-Summoners consider themselves as the chosen ones of their "god" and the best way to get rid of them is to exploit their hubris.
-Guards are a little bit more down to earth cultists but their screw ups could be explained by them not actually being trained soldiers. While they are not dumb, they lack the coordination to keep them acting optimally in the heat of the moment.
-And Acolytes didn't sign in to fight infidels/intruders, but they are loyal, and will do whatever they can to get their buddies to deal with the situation.

And just out curiosity, Timo, in a hypothetical case where an enemy could run to the heroes in 3 movement actions or alternatively in 2 if they can just get through a locked portcullis, will they start calculating odds and possibly conclude that it's worthless to bang their head against the obstruction or do they just blindly obey the rule of the shortest route to attack even if there's a solid chance that they won't get past the portcullis in several turns? Or would this fall within the jurisdiction of the player's will?
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Artur Baginski
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@Timo

Thank you very much for the detailed and quick reply
By the way, we lured the Chi's to the chamber on the upper right, used a weakest hero spell, let Elisa blink away and just barely escaped, because we miscalculated the "mob" of bone worms and guards blocking the narrow path. It took us some time to eliminate them, which made the Chi's catch up, Bastian, holding the back of the hero trail got several hits backing away from the Chi's and barely got away.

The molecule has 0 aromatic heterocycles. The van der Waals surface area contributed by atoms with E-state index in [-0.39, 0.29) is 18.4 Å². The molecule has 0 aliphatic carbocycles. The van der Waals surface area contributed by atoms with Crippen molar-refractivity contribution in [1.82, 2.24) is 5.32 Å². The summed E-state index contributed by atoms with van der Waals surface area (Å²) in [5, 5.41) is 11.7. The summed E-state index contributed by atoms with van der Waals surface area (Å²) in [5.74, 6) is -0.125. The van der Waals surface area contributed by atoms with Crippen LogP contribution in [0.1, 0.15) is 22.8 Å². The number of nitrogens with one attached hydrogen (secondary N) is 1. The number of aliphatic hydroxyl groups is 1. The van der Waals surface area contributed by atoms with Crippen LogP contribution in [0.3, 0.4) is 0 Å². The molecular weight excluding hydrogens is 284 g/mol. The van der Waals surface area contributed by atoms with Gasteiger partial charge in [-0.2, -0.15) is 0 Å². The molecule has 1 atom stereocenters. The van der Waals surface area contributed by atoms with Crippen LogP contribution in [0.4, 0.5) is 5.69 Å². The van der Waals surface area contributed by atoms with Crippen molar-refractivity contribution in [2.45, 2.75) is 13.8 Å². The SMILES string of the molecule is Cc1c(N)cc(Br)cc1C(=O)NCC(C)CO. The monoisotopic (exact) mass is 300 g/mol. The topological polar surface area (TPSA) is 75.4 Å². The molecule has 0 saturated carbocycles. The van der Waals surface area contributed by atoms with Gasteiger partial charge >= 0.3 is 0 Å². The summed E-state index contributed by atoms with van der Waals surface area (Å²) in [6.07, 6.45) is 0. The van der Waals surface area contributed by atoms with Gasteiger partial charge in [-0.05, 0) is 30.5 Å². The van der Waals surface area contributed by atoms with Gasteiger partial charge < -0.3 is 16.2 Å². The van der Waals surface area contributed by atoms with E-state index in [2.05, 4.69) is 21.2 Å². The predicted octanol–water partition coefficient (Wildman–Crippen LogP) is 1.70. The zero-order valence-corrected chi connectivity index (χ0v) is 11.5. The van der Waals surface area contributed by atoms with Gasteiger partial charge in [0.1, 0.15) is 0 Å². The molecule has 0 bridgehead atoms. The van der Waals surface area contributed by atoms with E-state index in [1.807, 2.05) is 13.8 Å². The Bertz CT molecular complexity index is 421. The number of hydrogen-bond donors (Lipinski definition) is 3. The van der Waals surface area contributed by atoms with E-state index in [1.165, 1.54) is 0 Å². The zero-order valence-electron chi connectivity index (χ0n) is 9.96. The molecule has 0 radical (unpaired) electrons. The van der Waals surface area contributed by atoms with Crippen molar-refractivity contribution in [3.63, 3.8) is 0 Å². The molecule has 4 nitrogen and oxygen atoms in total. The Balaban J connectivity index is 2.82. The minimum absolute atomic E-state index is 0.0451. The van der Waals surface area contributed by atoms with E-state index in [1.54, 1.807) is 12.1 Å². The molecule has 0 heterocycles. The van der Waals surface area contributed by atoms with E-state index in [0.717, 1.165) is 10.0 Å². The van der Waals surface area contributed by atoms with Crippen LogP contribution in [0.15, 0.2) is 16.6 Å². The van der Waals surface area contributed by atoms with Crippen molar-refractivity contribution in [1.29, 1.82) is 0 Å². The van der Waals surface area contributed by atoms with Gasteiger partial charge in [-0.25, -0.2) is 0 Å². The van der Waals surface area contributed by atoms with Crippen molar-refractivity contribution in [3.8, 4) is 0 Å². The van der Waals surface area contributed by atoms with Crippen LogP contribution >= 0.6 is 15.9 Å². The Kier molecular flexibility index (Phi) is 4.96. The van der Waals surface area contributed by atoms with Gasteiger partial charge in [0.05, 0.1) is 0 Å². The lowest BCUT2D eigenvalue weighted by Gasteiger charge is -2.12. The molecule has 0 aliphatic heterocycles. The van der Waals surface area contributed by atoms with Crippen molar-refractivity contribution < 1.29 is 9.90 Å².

Also this was the first time we killed Summoners, which felt very satisfying, spawning them next to the wall and then bashing them to death

When a plan works, this feels more satisfying in PM than in any other Dungeon Crawler I played ever before (which is a lot).


Purgatoriant wrote:
And just out curiosity, Timo, in a hypothetical case where an enemy could run to the heroes in 3 movement actions or alternatively in 2 if they can just get through a locked portcullis, will they start calculating odds and possibly conclude that it's worthless to bang their head against the obstruction or do they just blindly obey the rule of the shortest route to attack even if there's a solid chance that they won't get past the portcullis in several turns? Or would this fall within the jurisdiction of the player's will?


Interesting question
 
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Purgatoriant wrote:
And just out curiosity, Timo, in a hypothetical case where an enemy could run to the heroes in 3 movement actions or alternatively in 2 if they can just get through a locked portcullis, will they start calculating odds and possibly conclude that it's worthless to bang their head against the obstruction or do they just blindly obey the rule of the shortest route to attack even if there's a solid chance that they won't get past the portcullis in several turns? Or would this fall within the jurisdiction of the player's will?

You measure Enemy movement in action point cost rather than Watchstone actions (if that's what you mean).

While waiting for Timo's answer, here is a summary of how I´d solve it. I think the point is trying to think of the enemies more like "insanely voracious monsters" rather than "precise algorithm executors".

From page 27:
Move the enemy toward the closest hero, using the shortest path. The closest hero is the hero that the enemy can reach by spending the least Action Points, moving around any obstacles or terrain in the way.

So enemies are trying to move around any obstacles (instead of breaking them). In this case, I'd say the "2 movement action path" should be considered blocked. Why is that? Because in page 26:

All figures and walls block movement.

Hence moving around any obstacles is a rather important priority movement. So they don't go for the portcullis in this case, they avoid it as it is an obstacle and take the non-blocked way to the closest Heroes. In other words, they hugely prefer the taste of fresh meat over hard and cold steel bars.